Residents brought up new technology, utility rebates and renewable energy at the City of Columbia Water & Light Advisory Board’s special meeting for new projects and public input.

Stephanie Brown, assistant director of community relations for the city’s contact center and utility customer service, presented information about the new My Utility Bill customer portal, which became available to users in June. Brown said about 19% of all active utility accounts have registered with the online portal, but she said the goal is to see 30% of all active accounts registered by Sept. 30, 2020.

“That’s kind of a low number,” Brown said, referring to the board’s 30% goal. “We’d like to see higher than that.”

Brown said the portal supports the city’s Climate Action and Adaptation Plan and is low cost compared to manual utility bill payment. To increase registration, she said the city has been using new marketing strategies.

“I hope we make the goal next September,” Chair Jay Hasheider said. “Hopefully with the presentation tonight ... maybe some other people will become aware of this.”

Utility rebates

Brandon Renaud, utility services manager, presented information about the utility rebate programs designed to conserve energy. These programs work with both commercial and residential accounts.

On the residential side, Renaud first spoke about the Home Performance with Energy Star program that started in 2008. The rebates program evolved from an educational program; now, participants can receive up to $1,200 in rebates.

He also spoke about the low-to-moderate-income qualifying program, the Enhanced Home Performance with Energy Star Program as well as the air conditioner and heat pump rebates and solar rebate programs.

Renaud said the home performance programs focus on health and safety.

“We make sure that as we seal up any house that we go into, when we leave we know that that house, that homeowner, is safe or better off than when we arrived,” Renaud said.

Home performance specialist Tony Rigdon proposed the advisory board consider heat pump and hybrid electric water heater rebates. Renaud said this technology is finally getting to the point where these rebates could be something the city considers.

“There have been some issues with them in the past with some brands, but brands out there are really advancing,” Rigdon said.

In 2020, Renaud said the staff aims to promote water conservation programming and community solar programming.

Resource management

Ryan Williams, assistant director of Columbia Water & Light, gave an update on the water bond projects that work to address system modification, system reliability and replacement of existing infrastructure.

Williams mentioned the city is currently looking for suitable property close enough to the water system and capable of solving the area’s pressure problems without having to build an overly tall tower. He said staff members have two or three locations in mind, but if they haven’t chosen something by summer 2020, the utility will have to explore another option, such as a vacant property or forceful usage.

“Do we do a substantial system upgrade in the area so that wherever we put the tower solves the problem?” he asked. “Or do we forcibly require a piece of property to work with the existing infrastructure that we already have?”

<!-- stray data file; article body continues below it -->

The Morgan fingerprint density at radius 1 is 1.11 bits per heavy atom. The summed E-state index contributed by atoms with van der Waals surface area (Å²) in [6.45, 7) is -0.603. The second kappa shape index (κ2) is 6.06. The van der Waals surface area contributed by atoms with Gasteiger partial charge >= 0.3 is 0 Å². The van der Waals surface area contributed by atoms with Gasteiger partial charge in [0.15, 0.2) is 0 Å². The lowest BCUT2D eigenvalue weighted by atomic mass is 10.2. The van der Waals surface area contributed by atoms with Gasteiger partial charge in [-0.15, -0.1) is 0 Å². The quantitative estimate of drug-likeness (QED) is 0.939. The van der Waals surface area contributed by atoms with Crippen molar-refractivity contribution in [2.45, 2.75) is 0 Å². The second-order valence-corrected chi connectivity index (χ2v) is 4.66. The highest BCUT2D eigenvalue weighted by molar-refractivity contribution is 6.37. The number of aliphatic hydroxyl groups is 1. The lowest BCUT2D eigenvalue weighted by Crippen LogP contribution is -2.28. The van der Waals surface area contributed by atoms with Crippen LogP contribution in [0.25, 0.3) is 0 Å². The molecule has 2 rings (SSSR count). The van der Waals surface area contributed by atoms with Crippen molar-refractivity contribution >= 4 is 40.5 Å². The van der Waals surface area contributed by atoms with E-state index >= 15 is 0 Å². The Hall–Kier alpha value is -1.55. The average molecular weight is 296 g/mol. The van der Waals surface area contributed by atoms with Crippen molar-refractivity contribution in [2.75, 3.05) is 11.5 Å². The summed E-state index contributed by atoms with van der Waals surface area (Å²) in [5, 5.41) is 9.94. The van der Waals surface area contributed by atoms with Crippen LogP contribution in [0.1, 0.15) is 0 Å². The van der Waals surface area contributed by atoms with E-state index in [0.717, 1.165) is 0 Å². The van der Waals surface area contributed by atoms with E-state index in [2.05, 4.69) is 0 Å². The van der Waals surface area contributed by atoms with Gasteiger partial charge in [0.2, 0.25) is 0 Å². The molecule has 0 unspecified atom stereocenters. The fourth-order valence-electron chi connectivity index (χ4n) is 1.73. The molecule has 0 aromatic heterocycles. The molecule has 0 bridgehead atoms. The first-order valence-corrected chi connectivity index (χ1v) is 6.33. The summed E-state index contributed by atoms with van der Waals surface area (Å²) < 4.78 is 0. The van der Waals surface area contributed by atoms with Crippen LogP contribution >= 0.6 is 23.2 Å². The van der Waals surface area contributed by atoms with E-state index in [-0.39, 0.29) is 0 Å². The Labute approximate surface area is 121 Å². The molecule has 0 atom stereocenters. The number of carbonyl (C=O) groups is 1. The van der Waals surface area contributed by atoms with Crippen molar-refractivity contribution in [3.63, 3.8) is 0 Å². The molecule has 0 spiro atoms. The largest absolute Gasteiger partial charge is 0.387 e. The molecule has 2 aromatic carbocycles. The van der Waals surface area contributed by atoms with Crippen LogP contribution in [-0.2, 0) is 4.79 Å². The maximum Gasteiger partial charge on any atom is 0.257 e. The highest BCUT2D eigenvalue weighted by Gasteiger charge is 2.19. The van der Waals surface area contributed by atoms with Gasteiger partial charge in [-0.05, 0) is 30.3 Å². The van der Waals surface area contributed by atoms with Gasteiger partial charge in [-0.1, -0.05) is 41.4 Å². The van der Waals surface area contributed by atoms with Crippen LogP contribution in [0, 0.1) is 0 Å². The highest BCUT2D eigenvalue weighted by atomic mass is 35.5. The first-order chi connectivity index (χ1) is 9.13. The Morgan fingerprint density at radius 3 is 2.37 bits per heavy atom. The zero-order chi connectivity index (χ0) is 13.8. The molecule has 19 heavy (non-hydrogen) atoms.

Williams also gave a short summary about the electric resource plan. He said the respective task force has been working to develop three documents: an integrated resource plan, electric master plan and electric cost of service study.

The integrated resource process includes identifying what to do about the planned electric substation and high-voltage power lines in light of the new forecasted need, or load, that has been realized since the 2015 bond issue passed, Hasheider said. Comments about the electric resource planning expressed concern about the task force not focusing on how the temperature of Columbia affects the need for energy consumption, staff not being actively engaged enough, and a lack of transparency.

Public comment

Following the set agenda items, the floor was open to general public comment.

One included concern that the city may be focusing on ideology over solid data when it comes to renewable energy. On the other hand, there were concerns that there is not enough of an urgent focus on climate change and use of renewable energy.

Some commended the advisory board for getting more energy-efficient and for educating the public.

Another resident suggested changing customer charges to incentivize lower consumption of electricity and water.

“It’s just immoral to make them pay more per kilowatt or more per (centum cubic feet) of water,” Frank Shulse said, seconding this suggestion.

Responding to one commenter, Vice Chair Thomas Jensen said staff is relied on but that public input is also very important.

“Don’t feel like you have to wait for this sort of thing,” Jensen said. “Reach out to someone on the board.”

Hasheider closed the meeting by thanking everyone who came.

“I hope it is not the last that the board does in order to engage the public,” he said.

Supervising editor is Hannah Hoffmeister.

  • Public Life reporter, fall 2019 Studying print and digital journalism Reach me at mhsdf5@mail.missouri.edu, or in the newsroom at 882-5700

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